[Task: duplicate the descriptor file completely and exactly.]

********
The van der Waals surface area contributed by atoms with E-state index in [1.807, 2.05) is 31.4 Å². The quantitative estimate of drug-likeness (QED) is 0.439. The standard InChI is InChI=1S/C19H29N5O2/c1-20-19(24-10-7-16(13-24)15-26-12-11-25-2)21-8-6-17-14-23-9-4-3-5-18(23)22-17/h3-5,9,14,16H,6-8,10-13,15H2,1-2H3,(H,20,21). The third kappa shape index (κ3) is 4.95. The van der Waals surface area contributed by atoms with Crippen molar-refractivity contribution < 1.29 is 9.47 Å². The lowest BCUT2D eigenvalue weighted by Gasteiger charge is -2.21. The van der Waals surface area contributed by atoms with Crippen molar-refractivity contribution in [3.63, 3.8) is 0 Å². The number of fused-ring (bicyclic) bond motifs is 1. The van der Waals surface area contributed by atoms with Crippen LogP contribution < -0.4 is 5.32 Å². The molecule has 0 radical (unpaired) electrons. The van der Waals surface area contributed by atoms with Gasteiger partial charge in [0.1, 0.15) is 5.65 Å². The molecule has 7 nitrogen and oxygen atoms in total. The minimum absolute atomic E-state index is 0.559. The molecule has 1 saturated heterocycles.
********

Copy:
The van der Waals surface area contributed by atoms with E-state index in [1.807, 2.05) is 31.4 Å². The quantitative estimate of drug-likeness (QED) is 0.439. The standard InChI is InChI=1S/C19H29N5O2/c1-20-19(24-10-7-16(13-24)15-26-12-11-25-2)21-8-6-17-14-23-9-4-3-5-18(23)22-17/h3-5,9,14,16H,6-8,10-13,15H2,1-2H3,(H,20,21). The third kappa shape index (κ3) is 4.95. The van der Waals surface area contributed by atoms with Crippen molar-refractivity contribution < 1.29 is 9.47 Å². The lowest BCUT2D eigenvalue weighted by Gasteiger charge is -2.21. The van der Waals surface area contributed by atoms with Crippen molar-refractivity contribution in [3.63, 3.8) is 0 Å². The number of fused-ring (bicyclic) bond motifs is 1. The van der Waals surface area contributed by atoms with Crippen LogP contribution < -0.4 is 5.32 Å². The molecule has 0 radical (unpaired) electrons. The van der Waals surface area contributed by atoms with Gasteiger partial charge in [0.1, 0.15) is 5.65 Å². The molecule has 7 nitrogen and oxygen atoms in total. The minimum absolute atomic E-state index is 0.559. The molecule has 1 saturated heterocycles.